KSP stands for Klub Samodeyatelnoy Pesni (“Club of Self-Made Song”), and was the first official East-Coast slyot. It was strictly for acoustic music and held its first gathering in May 1998, with a mere 200 people in attendance. The following year attendance tripled, and soon 3,500 KSPushniki were coming, forcing organizers to limit the number of tickets sold. This decision resulted in a lot of angry Russians who seceded from the bard-a-palooza and founded their own slyots catering to individual tastes and sensibilities. That’s how festivals like ECHO, KZM, and JetLag came about, which celebrate more contemporary forms of Russian music like rock, rap, and electronica. JetLag is the most commercial festival, featuring major headliners from Russia like the St. Petersburg-based avant-garde rock band Auktyon, which has an established cult following among Russia’s indie set.
As I discovered over the summer, every slyot has a distinct character that distinguishes it from the rest, though it seems the crowds are more or less the same at every gathering. The hardcore devotees haul ass to slyot after slyot in succession with their extended families in tow, inclement weather be damned, giddy to execute time-tested camping routines and concoct massive meals in stockpots large enough to feed squads of burly Red Army troops.
Igor "Gorynych" plays the accordian while the author sings along. Photo by Marina Barabanova
These camps are microcosms of Eastern European culture—not entirely Russian or Soviet or Western but some displaced chimera of everything. There was also a distinct hippie-Gypsy aesthetic, which I’m guessing is a testament to some eternal vagabond romanticism that comes with the territory of festival life, whether it’s a Phish show or a bunch of Russians camped out in the woods. There was also a subculture (sub-subculture?) of immigrants who have taken to the burner (that is, Burning Man-related) way of life. Whatever, I dug it. I got so into it that I was impressed that a handful of festivalgoers I met had been personally acquainted with Gypsy-punk posterboy and Gogol Bordello frontman Eugene Hütz at one point or another. I felt there was something unique here—forget the burners and the Eagles covers, the slyots tapped into something primeval inside me. In hopes of finding out what it was, I sought answers from the festival organizers.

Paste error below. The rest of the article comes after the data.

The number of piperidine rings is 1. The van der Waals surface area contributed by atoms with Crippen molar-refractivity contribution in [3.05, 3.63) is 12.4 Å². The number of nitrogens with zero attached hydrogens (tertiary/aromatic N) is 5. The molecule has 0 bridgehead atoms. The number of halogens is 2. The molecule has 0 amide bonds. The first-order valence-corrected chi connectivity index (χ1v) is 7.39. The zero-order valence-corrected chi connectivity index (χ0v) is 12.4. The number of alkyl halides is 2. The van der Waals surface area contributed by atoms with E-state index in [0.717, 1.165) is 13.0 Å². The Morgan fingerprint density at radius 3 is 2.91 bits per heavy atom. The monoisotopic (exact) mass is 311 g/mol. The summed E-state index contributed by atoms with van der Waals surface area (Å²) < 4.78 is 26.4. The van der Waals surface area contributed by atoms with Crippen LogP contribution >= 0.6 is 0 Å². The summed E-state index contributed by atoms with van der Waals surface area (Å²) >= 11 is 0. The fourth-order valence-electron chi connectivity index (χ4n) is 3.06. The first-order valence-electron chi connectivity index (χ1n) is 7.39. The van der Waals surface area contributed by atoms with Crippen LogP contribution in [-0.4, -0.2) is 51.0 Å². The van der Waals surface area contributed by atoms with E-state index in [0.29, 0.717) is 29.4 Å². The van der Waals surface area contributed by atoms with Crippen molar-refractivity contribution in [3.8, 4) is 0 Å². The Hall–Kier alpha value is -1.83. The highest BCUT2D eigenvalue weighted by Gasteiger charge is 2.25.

All of them have full lives outside of their slyots, but that doesn’t keep them from pouring heart and soul into the planning of their events. “Pouring heart and soul” is a cliché, but there’s no other way to put it—they don’t do it for the money. Gene (Zhenya) Sakirski is one of the organizers of KZM, where Russian rap sensation Noize MC performed last August, and also a husband, father, business analyst, and a songwriter. When I talked to him, he touted the pleasant, nonviolent atmosphere at his events.
“Our fests here are somehow domashnie (domestic). You can’t really be a svinya (pig) and not have people know about it the next morning,” noted Gene on differences between commercial festivals in Russia and the DIY ones in the Catskills. There have been incidents—a couple cars were keyed, there’s been a few instances petty theft—though there’s speculation that those were the result of irate locals reacting to high noise levels polluting their otherwise bucolic and patently un-Russian territory.
One of six organizers of rock-oriented slyot ECHO is a 36-year-old Muscovite named Igor Minustin, nicknamed Gorynych after the three-headed fire-breathing dragon from Slavic folklore. Gorynych can often be found at the center of an impromptu jam session on bass with a cigarette coolly dangling from his mouth. He talks like a rocker approaching middle age too—that is, the truest kind of rocker.
“We only have live music at ECHO—that’s our strictest rule,” he said. “There’s a quote by [DDT frontman] Yuri Shevchuk: ‘Rock is when your soul is in pain and then you have to pick up a guitar’… This is a time to leave the city behind, not think about your Monday day job, and greet the sunrise with instruments in hand.”
Greeting the sunrise with your instruments in hand seems embarrassingly schmaltzy, like the end of a lousy coming-of-age film. But that’s only until you actually do it, after which all those cynical thoughts fly out of your head. You even come to sort of—sort of—enjoy “Hotel California.” In any case, I know what I’m doing next summer. Better brush up on my Russian.
Photo by Sana Tarnavsky